- Oil — Iran’s oil allowed the Shah to expand his influence in Southern Africa. Southern Africa was a small market to Iran, but many of the countries there were heavily reliant on Iran as a source of oil.
- Race — The Shah’s foreign policy was pragmatic. Although he kept South Africa at arm’s length by keeping relations at the consular level due to his critical stance against South African apartheid, he identified South Africa as the most powerful country in the region economically and militarily and, therefore, pursued these relations quite boldly.
- The Cold War — The Shah was not merely a pliant tool of US diplomacy in the ongoing Cold War. He also feared Soviet encroachment in the region, had ambassadors in many countries in the region, and was himself well aware of what was going on. The Shah was also convinced to support US-UK led initiatives to bring about a peaceful resolution simply because the insurgency in Rhodesia was widely supported across Africa. He could either take an active role in trying to bring about a resolution to the crisis or else risk a backlash across black Africa, where he had carefully cultivated ties for the past decade, for his support of South Africa.
Sori tā Sorayyā: A Hundred Years of Development of Iranian Art
Mr. Rezania, an ethnomusicology expert and a professional Santur player, investigated the development of three disciplines of Iranian art within the last century: cinema, music, and visual art. Recounting historiography based on the monumental conception of history identified by Nietzsche that employs the past to inspire contemporary creation, Mr. Rezania chronicled the evolution of Iranian art. He recalled the government initiatives implemented during the Pahlavi era, the advent of radio and television, the implementation of Iranian cinema, the establishment of music conservatories, and more, in order to properly highlight Iran’s fascinating past. Resolutely, he argued that Iran’s development of art has been so enormous that it brings to mind the exaggerated poetic phrase of Sori tā Sorayā (‘earth to heaven,’) positioning Iran as one of the most artistic and progressive Muslim societies in the world.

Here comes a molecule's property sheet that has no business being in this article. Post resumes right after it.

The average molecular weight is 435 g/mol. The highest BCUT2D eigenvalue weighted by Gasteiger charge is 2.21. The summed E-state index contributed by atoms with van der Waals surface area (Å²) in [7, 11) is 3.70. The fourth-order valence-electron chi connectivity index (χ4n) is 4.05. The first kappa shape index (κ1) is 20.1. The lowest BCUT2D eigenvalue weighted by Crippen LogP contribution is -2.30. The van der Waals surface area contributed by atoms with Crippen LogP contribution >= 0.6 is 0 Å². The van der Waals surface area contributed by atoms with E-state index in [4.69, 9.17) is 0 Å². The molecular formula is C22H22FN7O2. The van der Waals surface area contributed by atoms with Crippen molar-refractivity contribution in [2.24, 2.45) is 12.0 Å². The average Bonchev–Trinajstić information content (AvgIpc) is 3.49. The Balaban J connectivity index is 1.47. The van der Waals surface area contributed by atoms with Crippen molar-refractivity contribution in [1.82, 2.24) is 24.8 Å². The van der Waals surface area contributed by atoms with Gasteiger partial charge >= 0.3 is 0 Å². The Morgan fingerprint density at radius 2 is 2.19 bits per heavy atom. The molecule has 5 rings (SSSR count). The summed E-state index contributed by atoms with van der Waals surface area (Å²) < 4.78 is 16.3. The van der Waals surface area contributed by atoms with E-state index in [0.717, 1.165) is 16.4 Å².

‘Liberal world order’, ‘rogue state’ status, and legitimacy: Iran- US relations and world order
Dr. Shabnam Holliday, associate professor in international relations at the University of Plymouth, argued that Iran-US relations and how they relate to the idea of a “western liberal world order” is essential for a better understanding of global politics. By addressing Iran-US relations from the perspective of Rouhani alongside the historical, regional, and domestic contexts, she highlighted the contradictions of both the USA and the Islamic Republic. Arguing that integral to the discourse of a “western liberal world order” is an “enemy other,” namely the “rogue state,” she explained that the norms and values associated with these are used to legitimize and/or delegitimize an actor in the international system. She asserted that it is argued in the case of Iran-USA relations, the dichotomization of faithful to liberal world order on the one hand and rogue state, on the other hand, is reversed. This is evident in how Iran is equated with norms and values associated with a liberal world order. The USA, on the other hand, is equated with practices and values associated with a “rogue state.” Consequently, Iran is legitimized and the USA is delegitimized.
Iran’s Past Century
Thus, the panel analyzed Iran’s place in the world as it relates to its visions and ambitions during the last 100 years. In a general sense, it examined one grand aspect of the past century: the ambitions of four heads of state over two different regimes of power, encapsulated by modernization and Islamization. Yet it also explored more specific aspects. The discourse of rogue states and traditional states vis-à-vis the West’s relationship with Iran shed light on Iran’s place in global politics, while a look at the politics of oil and race at the height of the cold war illuminated, in a sense, Iran’s coming of age and desire to become a world player. At the same time, two different aspects of Iran’s relationship with Palestine, Israel, and the IRGC also showed its regional ambitions. Returning to a more general analysis, the influence of music and art in general over the past century shows western, ethnic, and indigenous art’s influence on social existence and culture. Altogether, the panel gave a 100-year perspective of Iran through cultural and artistic aspects, regional aspects, the politics of oil and race, and a bird’s eye view of two grand projects in the country.